Crisis intervention targets the response, not the event. Thus, crisis and disaster mental health interventions must be predicated upon assessment of need. A critical incident is a sudden, disturbing or unusually challenging event that generates a strong emotional and cognitive reaction (crisis) and has the potential to create significant human distress. It can be a state of intensified arousal accompanied by strong cognitive, physical, emotional, behavioral, and spiritual reactions as a result of the exposure to the critical incident. It can result in a psychological crisis; an acute response to a trauma, disaster, or other critical incident wherein psychological homeostasis (balance) is disrupted, one’s usual coping mechanisms have failed, and there is evidence of significant distress, impairment, and inability to function.

Crisis Intervention is a short-term, acute intervention designed to mitigate the stress reactions associated with a specific incident. It is not psychotherapy, but emotional first aid. See Crisis Intervention vs. Psychotherapy Treatment Chart.

The purpose of Crisis Intervention is to mitigate adverse reactions, facilitate coping and planning, assist in identifying and accessing available supports, normalize reactions to the crisis, and assess capacities and need for further support or referral to the next level of care. The goals of Crisis Intervention are: (1) to stabilize, (2) reduce symptoms, and (3) return to adaptive functioning or to facilitate access to continued care. When these three goals are reached, you’re done!

Crisis Intervention is not a substitute for psychotherapy. Rather, intervention strategies and tactics are elements within the Crisis Response system designed to precede and complement psychotherapy as part of the full continuum of care.

California Disaster Mental Health Coalition (CDMHC)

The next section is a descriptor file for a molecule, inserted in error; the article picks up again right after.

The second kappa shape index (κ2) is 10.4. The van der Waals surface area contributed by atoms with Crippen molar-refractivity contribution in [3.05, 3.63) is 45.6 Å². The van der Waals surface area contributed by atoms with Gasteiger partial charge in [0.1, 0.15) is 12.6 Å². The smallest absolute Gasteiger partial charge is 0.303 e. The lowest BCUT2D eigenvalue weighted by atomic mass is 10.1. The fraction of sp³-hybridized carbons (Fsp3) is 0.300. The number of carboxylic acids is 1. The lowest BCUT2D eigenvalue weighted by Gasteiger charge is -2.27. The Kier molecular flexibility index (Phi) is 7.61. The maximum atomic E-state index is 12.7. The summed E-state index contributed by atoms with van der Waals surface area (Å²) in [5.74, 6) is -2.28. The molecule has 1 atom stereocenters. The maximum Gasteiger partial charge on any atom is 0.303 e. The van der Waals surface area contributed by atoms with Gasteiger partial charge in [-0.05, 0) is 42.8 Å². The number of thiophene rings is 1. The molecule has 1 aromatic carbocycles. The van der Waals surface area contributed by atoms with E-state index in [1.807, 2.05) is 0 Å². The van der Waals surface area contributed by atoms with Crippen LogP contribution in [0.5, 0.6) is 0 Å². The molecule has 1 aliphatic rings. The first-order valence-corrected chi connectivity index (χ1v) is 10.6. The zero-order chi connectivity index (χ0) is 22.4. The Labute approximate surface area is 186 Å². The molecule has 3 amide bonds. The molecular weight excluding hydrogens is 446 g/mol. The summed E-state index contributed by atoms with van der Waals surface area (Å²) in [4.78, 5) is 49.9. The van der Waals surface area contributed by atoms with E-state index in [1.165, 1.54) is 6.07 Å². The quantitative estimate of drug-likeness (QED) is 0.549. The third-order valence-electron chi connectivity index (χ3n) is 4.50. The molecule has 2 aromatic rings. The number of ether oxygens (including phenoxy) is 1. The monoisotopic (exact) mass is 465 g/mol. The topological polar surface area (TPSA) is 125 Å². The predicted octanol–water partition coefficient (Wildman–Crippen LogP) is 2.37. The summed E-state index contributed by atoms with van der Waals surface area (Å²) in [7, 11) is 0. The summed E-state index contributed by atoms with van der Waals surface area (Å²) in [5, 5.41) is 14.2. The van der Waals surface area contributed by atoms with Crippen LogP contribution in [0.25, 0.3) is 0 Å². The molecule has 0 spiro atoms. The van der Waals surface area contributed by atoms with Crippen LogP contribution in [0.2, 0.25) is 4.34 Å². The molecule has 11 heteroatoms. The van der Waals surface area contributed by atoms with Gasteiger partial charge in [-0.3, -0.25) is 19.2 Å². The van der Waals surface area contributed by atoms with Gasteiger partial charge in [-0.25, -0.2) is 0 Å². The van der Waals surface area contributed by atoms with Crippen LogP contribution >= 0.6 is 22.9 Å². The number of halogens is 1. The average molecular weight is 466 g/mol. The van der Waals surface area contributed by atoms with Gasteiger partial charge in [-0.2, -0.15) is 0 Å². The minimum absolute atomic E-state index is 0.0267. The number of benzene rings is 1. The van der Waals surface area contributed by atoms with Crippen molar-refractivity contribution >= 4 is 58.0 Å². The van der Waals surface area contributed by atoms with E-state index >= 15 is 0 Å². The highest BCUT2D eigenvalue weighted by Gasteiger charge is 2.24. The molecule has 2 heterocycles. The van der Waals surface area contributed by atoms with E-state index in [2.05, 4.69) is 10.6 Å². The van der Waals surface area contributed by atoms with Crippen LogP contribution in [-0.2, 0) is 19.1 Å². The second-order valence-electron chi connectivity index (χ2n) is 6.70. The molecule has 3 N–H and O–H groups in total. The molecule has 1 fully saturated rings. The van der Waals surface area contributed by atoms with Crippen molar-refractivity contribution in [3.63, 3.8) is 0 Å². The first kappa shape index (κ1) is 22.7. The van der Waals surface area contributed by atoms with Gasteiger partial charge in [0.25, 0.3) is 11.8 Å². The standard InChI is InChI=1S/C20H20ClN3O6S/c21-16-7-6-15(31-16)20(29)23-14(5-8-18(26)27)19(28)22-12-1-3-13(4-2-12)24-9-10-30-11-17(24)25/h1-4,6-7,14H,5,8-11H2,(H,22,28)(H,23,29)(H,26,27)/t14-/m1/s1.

The California Disaster Mental Health Coalition is a statewide, multidisciplinary organization that assists before, during, and after disasters through networking, coordination, consultation, and information sharing. Membership consists of mental health professional associations, governmental agencies, and other disaster-focused organizations.

CAMFT is the founding member and has been working since 2003 to improve disaster mental health services across disciplines. CAMFT members volunteer to represent CAMFT on the Coalition. See California Disaster Mental Health Coalition.

California Mental/Behavioral Health Disaster Framwork

The Framework provides a comprehensive concept of operations and guidance document to the disaster mental and behavioral health community in California. CAMFT was part of the Core Work Group that provided guidance to ensure this document included appropriate and helpful topics and information, including traditional emergency operations plan elements, recommended actions, and useful references and resources.  See California Mental Behavioral Health Disaster Planning Project overview and State of California Mental-Behavioral Health Disaster Framework document.

Disaster Mental Health Core Competencies

The former California Department of Mental Health last updated the Disaster Mental Health Core Competencies in 2010. In 2012 the Disaster Framework Core Working Group added the document to Appendix D because there was consensus that the Core Competencies remain comprehensive, widely supported, and set crucial guidelines for the training of disaster mental health service providers in "best practices" and evidence-based interventions. Some additional recommendations were added in Appendix E. See Core Competencies.